First, perhaps we could be clearer on the concept of what constitutes “health” or “well-being” (I’ll assume the two to be synonymous, but others could of course disagree). I’m inclined to believe that the Cartesian distinction between psycholgical and physical health is artificial and simplistic. Even a dualist will have to admit, as you state yourself, that the two interact in both directions.
    If this is accepted, then we do not have a clash between utilitarianism and another source of values : we no longer have “maximise ressources to ensure physical health” versus “I have a right to my dignity”.
    So what do we have ?
    A real complex world with values that can, and often do, conflict. In which ethics can never give solutions but can help by teasing out the differences between reason and emotion, by looking at the logic and consistency of arguments, by revealing contradictions or non-sequiturs…

    I would suggest that the form of argument in settling such conflicts is going to move very roughly as follows :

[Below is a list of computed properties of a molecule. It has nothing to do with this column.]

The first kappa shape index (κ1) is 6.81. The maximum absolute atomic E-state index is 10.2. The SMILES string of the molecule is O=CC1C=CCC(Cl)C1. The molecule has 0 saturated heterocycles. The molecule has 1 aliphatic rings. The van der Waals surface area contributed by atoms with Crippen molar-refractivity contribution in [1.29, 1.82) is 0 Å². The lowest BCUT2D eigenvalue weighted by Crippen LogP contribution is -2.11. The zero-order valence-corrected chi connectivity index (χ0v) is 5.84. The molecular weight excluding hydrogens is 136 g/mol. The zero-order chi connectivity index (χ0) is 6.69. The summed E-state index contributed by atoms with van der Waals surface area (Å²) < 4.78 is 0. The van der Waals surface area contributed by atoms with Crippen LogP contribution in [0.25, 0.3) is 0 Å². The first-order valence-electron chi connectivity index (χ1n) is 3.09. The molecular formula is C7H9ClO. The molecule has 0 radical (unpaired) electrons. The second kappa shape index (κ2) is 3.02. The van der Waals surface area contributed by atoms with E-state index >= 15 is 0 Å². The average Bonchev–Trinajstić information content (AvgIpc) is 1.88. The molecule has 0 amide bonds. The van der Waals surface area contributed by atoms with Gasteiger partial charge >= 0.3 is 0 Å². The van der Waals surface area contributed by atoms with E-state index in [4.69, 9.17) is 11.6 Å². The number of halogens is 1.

1 Overall, what is the correct balance between private dignity and efficient treatment?
    2 In answering this the context is going to pay an enormous role : for example in an emergency (having being rescued from drowning, an earthquake, in wartime …) dignity is going to rate pretty low on most people’s scale compared to being kept alive and reciving only the most basic treatment.
    3 Generalising from this, we end up with a hierarchy of needs such as Maslow’s, which will imply a ranked list of values to respect (or not) according to our ability to meet them, which is context-dependent.

    In a perfect world everyone might have the possibility of having all their values respected (although personally I doubt it). Until then, we are left with the messy business of trading. I don’t see any approach helping us to do this other than some form of utilitarianism.

    Incidentally, in the case covered in the original post, I am sceptical as to whether in fact mixed wards are cheaper than segregated ones, but that’s another question ..